Author Topic: Complete project: Constant Current Dummy Load  (Read 32301 times)

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Offline johnmx

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Complete project: Constant Current Dummy Load
« on: February 09, 2011, 01:32:37 PM »
Hi fellows,

Since I’m planning to build two bench power supplies, I needed to build a current load to test them. So, I’m going to show you my version of the dummy load.
Please note that this project was built ONLY using existing parts in my personal stock.
I had to be silly to put this project on a wood box, but it was the only box I found around. I don’t recommend you to do it, instead use plastic or metal cases.
I wanted to build something simple but with a minimum protection circuit. Thus I added a control circuit to limit the maximum dissipation power to protect the main transistor.

The main specifications are as follows:
-   Current regulation: 0 to 10A
-   Maximum input voltage: 40V
-   Maximum dissipation power: 100W (limiting circuit with warning LED)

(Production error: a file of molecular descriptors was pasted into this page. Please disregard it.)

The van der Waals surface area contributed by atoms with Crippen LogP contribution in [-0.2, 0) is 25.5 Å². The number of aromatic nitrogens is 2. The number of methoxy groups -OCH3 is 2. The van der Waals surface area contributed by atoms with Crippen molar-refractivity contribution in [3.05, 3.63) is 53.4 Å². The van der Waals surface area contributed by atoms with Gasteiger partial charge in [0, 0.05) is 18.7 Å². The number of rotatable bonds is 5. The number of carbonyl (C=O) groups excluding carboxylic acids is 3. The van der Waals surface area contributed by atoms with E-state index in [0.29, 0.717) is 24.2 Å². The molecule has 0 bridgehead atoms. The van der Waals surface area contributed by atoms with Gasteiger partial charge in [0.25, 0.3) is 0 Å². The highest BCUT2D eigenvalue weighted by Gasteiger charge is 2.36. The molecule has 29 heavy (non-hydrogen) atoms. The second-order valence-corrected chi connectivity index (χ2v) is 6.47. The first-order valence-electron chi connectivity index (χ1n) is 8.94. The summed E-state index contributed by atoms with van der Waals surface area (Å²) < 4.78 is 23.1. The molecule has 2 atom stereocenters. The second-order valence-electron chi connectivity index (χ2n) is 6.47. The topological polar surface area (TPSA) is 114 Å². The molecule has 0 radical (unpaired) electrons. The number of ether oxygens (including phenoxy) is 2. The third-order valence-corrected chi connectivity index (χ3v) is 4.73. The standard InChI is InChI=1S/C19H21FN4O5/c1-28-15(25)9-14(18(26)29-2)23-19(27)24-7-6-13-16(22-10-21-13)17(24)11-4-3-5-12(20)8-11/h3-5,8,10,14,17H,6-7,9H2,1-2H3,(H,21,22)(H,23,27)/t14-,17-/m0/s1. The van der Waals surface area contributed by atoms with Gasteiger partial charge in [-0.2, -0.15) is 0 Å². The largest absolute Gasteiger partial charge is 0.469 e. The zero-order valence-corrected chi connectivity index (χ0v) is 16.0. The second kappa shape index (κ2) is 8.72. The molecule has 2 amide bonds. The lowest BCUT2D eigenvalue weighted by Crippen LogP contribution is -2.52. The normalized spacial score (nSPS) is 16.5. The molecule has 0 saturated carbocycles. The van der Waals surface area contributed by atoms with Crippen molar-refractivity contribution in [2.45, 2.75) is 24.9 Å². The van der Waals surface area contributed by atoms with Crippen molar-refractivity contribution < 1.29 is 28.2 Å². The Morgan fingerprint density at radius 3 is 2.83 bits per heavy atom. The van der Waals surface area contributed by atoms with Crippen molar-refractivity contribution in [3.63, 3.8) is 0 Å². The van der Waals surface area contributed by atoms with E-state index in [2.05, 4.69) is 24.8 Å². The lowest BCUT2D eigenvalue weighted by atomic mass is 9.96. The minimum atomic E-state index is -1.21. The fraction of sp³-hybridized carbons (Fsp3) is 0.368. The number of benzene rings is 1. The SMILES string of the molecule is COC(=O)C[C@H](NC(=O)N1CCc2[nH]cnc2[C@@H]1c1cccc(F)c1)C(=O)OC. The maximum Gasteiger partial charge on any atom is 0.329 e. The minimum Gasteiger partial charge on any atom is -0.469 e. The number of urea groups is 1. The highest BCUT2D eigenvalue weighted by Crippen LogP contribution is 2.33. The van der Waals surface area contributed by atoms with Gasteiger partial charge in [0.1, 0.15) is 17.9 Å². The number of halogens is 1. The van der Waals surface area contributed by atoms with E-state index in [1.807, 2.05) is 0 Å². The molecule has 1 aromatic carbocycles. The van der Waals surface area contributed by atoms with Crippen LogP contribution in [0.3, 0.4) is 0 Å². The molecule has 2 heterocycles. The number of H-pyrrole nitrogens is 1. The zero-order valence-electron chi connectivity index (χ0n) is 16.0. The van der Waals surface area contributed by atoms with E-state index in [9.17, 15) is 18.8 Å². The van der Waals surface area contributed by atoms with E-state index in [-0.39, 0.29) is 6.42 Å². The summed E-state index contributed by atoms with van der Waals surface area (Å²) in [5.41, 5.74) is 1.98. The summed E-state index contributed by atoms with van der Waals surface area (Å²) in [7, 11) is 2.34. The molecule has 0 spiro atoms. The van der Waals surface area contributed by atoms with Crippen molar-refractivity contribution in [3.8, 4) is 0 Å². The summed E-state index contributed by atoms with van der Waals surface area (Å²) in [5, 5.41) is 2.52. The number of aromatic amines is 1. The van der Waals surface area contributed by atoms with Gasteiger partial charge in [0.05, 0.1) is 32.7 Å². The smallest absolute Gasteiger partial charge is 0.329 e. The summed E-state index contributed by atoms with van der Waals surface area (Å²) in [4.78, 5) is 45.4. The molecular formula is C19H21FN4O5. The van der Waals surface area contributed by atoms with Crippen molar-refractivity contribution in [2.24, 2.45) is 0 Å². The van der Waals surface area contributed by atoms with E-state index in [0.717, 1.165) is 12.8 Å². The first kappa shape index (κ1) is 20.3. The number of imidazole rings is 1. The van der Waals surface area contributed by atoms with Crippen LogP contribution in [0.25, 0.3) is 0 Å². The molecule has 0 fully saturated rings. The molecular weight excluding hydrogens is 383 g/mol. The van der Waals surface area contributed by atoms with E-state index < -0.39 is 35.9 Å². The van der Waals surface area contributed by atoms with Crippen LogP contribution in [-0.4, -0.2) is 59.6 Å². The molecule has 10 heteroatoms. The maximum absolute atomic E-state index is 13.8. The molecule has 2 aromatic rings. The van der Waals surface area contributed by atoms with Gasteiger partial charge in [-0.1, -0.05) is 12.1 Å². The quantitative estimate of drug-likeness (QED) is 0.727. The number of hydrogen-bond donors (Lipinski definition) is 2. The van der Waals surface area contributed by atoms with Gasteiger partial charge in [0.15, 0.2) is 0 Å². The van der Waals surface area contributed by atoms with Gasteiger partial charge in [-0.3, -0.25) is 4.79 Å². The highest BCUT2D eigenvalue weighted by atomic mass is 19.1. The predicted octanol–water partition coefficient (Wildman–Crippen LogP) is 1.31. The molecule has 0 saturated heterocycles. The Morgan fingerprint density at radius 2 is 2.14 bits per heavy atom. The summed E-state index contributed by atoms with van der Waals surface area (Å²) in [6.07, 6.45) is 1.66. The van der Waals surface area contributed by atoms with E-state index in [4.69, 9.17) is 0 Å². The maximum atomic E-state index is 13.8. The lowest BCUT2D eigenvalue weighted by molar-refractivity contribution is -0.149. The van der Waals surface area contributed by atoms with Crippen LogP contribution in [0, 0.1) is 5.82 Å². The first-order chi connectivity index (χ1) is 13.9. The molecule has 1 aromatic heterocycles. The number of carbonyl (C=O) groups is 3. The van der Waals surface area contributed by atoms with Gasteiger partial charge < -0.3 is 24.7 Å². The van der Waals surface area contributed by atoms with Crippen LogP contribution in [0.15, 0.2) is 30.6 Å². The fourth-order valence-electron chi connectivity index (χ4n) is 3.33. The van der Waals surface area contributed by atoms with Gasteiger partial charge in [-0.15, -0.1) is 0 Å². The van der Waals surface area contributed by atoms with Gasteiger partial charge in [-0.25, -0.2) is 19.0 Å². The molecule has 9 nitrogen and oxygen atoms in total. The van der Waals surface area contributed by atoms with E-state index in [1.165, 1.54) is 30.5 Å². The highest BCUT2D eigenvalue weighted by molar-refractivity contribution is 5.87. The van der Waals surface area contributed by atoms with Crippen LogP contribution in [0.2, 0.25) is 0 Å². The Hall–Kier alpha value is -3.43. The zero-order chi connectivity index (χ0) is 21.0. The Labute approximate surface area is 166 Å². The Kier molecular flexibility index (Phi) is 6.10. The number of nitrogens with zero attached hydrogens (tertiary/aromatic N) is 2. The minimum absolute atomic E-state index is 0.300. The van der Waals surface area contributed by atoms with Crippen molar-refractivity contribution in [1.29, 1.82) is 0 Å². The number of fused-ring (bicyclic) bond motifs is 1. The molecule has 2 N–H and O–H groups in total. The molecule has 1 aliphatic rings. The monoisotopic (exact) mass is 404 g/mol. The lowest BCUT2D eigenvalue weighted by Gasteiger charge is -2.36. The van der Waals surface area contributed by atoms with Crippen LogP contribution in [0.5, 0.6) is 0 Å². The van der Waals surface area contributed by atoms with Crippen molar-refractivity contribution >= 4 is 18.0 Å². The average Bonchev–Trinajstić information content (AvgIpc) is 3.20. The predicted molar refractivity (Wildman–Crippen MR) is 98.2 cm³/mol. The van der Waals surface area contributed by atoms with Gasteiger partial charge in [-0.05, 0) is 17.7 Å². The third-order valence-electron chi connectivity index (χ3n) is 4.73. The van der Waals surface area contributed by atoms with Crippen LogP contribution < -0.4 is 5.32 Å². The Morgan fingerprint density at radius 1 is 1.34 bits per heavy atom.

-   Analog control: 10 turn potentiometer
-   Analog display: 10A ammeter
-   External power: 12V/0.3A
-   Enable/disable switch
-   Fuse protected: 15A

If anyone has suggestions or simple improvement ideas, I’ll be glad to hear them. Probably I’m not going to change my circuit because it’s almost finished, but it could be useful to someone that could use this circuit as a start point to build their own.

Let me talk a little bit about the circuit. First I wanted to build a self-powered circuit, but since it is necessary to cool the heat sink with a fan, that was out of question. Thus the circuit is powered by an external 12V supply. A TC962 generates the negative supply (-12V) needed by the opamps. I included a RC filter for this supply to reduce the ripple noise. The voltage reference of +4.096V is generated by MCP1541.

The main transistor (BU941) is a Darlington NPN capable to conduct 15A dissipating up to 155W. The transistor tab is connected directly to the heat sink without electric isolation. This ensures a better heat transfer to the heat sink.